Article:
Adviser Warche K. Downing of Guilford County spoke on Fox 8 News about his advice for students seeking scholarships. As a Gates Millenium Scholar and an adviser with the Carolina Corps, Mr. Downing is eager to share insights with his students and families in his community.
Second year advisers Warche Downing (Guilford County), Briana O’Neal (Hertford and Bertie Counties) and Alyson Courtney (Rowan County) speak with stakeholders at a lunch celebrating the Carolina College Advising Corps on October 1st.
The Carolina College Advising Corps helps low-income and first-generation students across North Carolina find their way to colleges and universities that will serve them well. The program hires terrific recent graduates of UNC-Chapel Hill and places them as college and financial-aid advisers in high schools statewide. Through one-on-one advising, group workshops, and other activities, our advisers encourage students to continue their education beyond high school, help them search for colleges that are good matches for their talents and aspirations, and assist them with applications for admissions, scholarships, and financial aid.
Led by Yolanda Keith, with help from coordinators Eric Smith and Meredith Allred, last year the Carolina Corps helped 4,328 seniors submit 11,858 applications to college. Partner high schools enjoy college-enrollment rates that are as much as 13 percentage points higher than the rates at comparable schools with no adviser.
The event was hosted by Chancellor Carol L. Folt, who delivered an inspirational welcome, citing the Carolina Corps as one to of the reasons why she is so proud to lead the University. In addition to the 41 current Corps advisers, she recognized key attendees among an audience of nearly one hundred, including Tom Ross, president of the UNC system, several N.C. legislators, Board of Trustees member Dwight Stone, Durham Mayor Bill Bell, and several representatives from organizations who provide funding for the Corps. “The Corps is an organization we should celebrate every day,” she said, stressing the importance of its work to improve the college-going rate for first-generation, low-income and under-represented North Carolina students to attend and graduate from college. Throughout the event, she made her way to every table of advisers, offering words of support for their work.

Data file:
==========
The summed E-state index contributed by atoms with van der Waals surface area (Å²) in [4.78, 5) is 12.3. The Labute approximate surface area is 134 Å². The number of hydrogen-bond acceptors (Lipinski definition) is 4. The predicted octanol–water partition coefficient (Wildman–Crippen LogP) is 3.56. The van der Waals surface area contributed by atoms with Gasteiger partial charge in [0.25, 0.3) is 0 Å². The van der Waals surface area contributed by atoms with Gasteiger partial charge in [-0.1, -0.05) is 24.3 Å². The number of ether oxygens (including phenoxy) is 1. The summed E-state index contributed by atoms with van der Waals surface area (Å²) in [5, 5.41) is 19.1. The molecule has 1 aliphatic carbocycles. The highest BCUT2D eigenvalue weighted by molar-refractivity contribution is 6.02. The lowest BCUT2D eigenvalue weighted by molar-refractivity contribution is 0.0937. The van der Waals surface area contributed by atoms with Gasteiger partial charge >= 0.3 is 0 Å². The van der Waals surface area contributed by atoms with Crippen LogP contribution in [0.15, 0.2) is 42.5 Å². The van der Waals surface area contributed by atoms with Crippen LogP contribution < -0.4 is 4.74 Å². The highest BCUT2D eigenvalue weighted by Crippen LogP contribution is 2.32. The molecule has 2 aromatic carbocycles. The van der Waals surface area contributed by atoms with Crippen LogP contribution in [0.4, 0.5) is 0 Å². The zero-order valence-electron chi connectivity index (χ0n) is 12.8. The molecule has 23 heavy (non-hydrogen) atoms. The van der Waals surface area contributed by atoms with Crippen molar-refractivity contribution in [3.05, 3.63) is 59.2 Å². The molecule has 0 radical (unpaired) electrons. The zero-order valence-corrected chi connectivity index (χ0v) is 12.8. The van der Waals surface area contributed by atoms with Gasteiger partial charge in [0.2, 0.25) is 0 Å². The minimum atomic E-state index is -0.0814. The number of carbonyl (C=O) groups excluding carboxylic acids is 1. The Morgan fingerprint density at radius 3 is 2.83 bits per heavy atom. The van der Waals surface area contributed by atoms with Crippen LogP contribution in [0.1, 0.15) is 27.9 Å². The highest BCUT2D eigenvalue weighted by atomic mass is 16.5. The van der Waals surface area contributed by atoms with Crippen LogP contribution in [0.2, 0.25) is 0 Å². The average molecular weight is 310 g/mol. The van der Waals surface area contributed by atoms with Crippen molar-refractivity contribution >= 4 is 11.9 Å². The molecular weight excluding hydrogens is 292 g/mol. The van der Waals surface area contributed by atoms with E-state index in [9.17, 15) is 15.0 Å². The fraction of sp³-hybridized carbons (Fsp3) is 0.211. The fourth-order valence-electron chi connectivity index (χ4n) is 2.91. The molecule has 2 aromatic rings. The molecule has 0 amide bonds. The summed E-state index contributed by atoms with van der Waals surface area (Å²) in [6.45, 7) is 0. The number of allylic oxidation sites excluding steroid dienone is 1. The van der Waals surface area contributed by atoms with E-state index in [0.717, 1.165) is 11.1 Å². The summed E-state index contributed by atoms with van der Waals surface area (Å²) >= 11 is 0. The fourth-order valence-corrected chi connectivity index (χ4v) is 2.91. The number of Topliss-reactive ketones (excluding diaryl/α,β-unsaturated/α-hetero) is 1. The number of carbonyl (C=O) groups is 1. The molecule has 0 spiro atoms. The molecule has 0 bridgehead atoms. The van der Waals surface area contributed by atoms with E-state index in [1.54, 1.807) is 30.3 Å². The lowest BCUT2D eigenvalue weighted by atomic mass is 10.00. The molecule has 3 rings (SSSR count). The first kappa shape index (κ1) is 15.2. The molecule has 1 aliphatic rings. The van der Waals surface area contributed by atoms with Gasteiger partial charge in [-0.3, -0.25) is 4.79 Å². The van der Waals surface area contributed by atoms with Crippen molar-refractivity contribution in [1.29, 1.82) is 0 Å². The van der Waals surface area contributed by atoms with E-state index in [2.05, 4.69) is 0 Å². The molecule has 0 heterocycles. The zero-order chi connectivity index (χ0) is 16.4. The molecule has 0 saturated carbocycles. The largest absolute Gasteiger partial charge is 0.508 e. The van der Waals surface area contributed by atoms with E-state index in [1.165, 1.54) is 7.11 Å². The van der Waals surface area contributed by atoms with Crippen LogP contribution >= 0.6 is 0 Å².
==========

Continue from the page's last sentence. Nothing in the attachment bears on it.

After lunch, we heard from President Ross, who reminded attendees that only 26% of North Carolinians have a bachelor’s degree, underscoring the necessity of the Corps to prepare our state’s work force for the future. Next, we heard from Briana O’Neal, a current adviser representing high schools in Bertie and Hertford County. As a first-generation college student with parents in the military, she spoke poignantly from her own experience about the importance of having a solid support system for students who aspire to college and the impact of the Corps on the lives of the students she serves.
Mindy Oakley, Executive Director of the Edward M. Armfield, Sr. Foundation, a philanthropic organization which has helped support the Corps for four years, finished the event on a high note. “We at the Armfield Foundation are so proud to support the Corps for the work this organization does for this state. Whenever I bring a request for funding for the Corps before our board, the answer is always yes, yes, yes.”
The Carolina College Advising Corps helps low-income, first-generation, and underrepresented students find their way to colleges that will serve them well. By providing well-trained, enthusiastic advisers who are close in age and circumstance to the students they serve, the program aims to increase college-going rates at partner high schools across North Carolina.
We recruit advisers who are recent graduates of partner colleges/universities. This allows them to more easily develop relationships with students and serve as both peers as well as role models.
Our advisers work in partnership with teachers, counselors and administrators, as an additional staff member whose focus is singularly on improving the school’s college-going culture and ensuring that students apply to and enroll in colleges where they will succeed.
Advisers focus on helping students to identify and apply to post-secondary programs that will best serve them both academically and socially, thus increasing the likelihood that these students will persist to earn their degrees.